An essay written by Shri Bal Bhagwan Ji, eldest brother of Guru Maharaj Ji
Spiritual Insight is an indispensable aid to introspection. Unlike ordinary sight which enables one to cognize external objects, Spiritual Insight lies dormant in man. It has to be aroused by one's own individual efforts strictly in compliance with the instructions of the Spiritual Master, that is, Satguru.
Sight requires one or more eyes and presence of light to cognize its object. But as Lord Krishna said to Arjuna in the Gita, "You cannot see me with the ordinary eyes. I shall give you Divine Eyes for this purpose." So saying, the Lord gave Divine Eyes to Arjuna which enabled him to see the entire panorama of creation within.
Light is an essential requirement for the phenomenon of sight to materialize. Nothing can be seen in darkness even though the normal eyes are there. What is applicable to normal eyes equally holds for Spiritual Insight. The two essential ingredients of Spiritual Insight, then, are Divine Eye and Divine Light, which the ancient seers of India termed Divya-Chakhshu and Divya-Prakash.
The optical apparatus consists of the two eyes and the corresponding two optical nerves which ultimately converge at a point. Two different images are formed by the respective retina of the two eyeballs, but these images coalesce at the junction of the two optical nerves and form one single image. This junction of the two optical nerves is located, in the human body, between the two eyebrows, at the base of the nose (Nasagre). It is endowed with the faculty of vision--long, short, or near--and is further known as First Sight.
But the human mind is possessed of a Second Sight, which is possessed of the power of internal vision by which future or distant occurrences are presented. Sanjaya, who may be considered as the earliest forerunner of the modern war correspondent, and who narrated the events of the epic battle of Kurushetra to the blind king Dhritarashtra, was gifted with such a Second Sight. He obtained it from Veda Vyasa, the great sage who wrote the Mahabharata.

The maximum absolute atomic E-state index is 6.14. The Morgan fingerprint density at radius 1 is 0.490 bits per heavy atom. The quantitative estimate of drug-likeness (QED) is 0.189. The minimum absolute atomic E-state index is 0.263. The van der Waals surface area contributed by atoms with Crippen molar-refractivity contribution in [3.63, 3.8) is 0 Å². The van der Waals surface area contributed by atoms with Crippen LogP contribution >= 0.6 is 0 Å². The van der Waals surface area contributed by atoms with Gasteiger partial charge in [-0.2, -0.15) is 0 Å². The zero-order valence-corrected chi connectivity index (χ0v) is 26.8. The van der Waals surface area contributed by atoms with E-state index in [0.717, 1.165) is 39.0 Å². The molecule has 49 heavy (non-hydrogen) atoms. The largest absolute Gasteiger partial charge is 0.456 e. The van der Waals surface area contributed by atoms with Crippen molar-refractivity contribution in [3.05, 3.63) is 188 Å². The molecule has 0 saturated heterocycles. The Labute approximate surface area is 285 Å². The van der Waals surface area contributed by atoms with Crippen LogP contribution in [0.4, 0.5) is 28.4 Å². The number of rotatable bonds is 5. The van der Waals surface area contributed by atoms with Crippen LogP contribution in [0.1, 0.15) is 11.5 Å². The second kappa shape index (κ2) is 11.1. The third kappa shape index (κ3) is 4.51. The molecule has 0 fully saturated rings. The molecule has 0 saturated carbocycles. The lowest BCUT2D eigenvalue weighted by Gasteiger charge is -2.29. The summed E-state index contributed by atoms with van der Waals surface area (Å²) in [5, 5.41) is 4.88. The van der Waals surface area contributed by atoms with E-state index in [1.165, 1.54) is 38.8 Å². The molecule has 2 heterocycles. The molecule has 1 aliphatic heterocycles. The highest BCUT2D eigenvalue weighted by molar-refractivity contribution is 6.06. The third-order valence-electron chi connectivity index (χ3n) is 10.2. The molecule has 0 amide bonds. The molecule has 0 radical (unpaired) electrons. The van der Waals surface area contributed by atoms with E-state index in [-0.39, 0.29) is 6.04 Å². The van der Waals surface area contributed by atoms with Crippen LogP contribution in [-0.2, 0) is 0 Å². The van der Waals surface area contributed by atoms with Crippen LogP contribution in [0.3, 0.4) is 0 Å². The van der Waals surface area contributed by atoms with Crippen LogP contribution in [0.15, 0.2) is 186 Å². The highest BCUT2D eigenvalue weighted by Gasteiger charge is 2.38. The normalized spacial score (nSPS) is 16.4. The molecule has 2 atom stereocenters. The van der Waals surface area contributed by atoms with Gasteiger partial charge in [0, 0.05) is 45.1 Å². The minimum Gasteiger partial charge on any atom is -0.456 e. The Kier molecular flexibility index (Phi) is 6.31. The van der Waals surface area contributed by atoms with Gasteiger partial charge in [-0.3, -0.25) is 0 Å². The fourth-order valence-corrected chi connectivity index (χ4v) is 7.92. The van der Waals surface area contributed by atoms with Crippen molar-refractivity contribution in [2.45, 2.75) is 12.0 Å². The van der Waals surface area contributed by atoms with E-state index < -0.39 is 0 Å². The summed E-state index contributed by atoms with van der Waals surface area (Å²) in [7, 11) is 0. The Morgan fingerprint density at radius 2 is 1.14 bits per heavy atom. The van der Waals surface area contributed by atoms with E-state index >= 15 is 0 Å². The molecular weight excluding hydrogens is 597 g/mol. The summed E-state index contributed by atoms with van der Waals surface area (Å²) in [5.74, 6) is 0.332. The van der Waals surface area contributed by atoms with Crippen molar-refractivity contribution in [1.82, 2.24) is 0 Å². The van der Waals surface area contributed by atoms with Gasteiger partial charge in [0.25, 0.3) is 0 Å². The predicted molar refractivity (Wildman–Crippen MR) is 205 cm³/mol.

The two normal eyes are capable of functioning only on the physical plane. As against this, the Third Eye or the Divine Eye functions on the subtle mental planes or even on transcendental levels. The objects visualized by the Third Eye are far subtler than those seen in the gross external world. They present themselves as thought forms or images independently and directly perceived without the need of the senses and external objects.
Human beings are endowed with the five sense organs including the eyes. No external object can be seen unless the eyes present their images to the mind, and the eyes have to remain open to perform their task. But not so with the Third Eye which needs no help from the sense organs, nor does it have to form any image on the so- called screen of the mind, the Chitta. Therefore, in order to achieve the Third Eye with a view to attaining Spiritual Insight, one must in the first instance close any and every access to sense perception.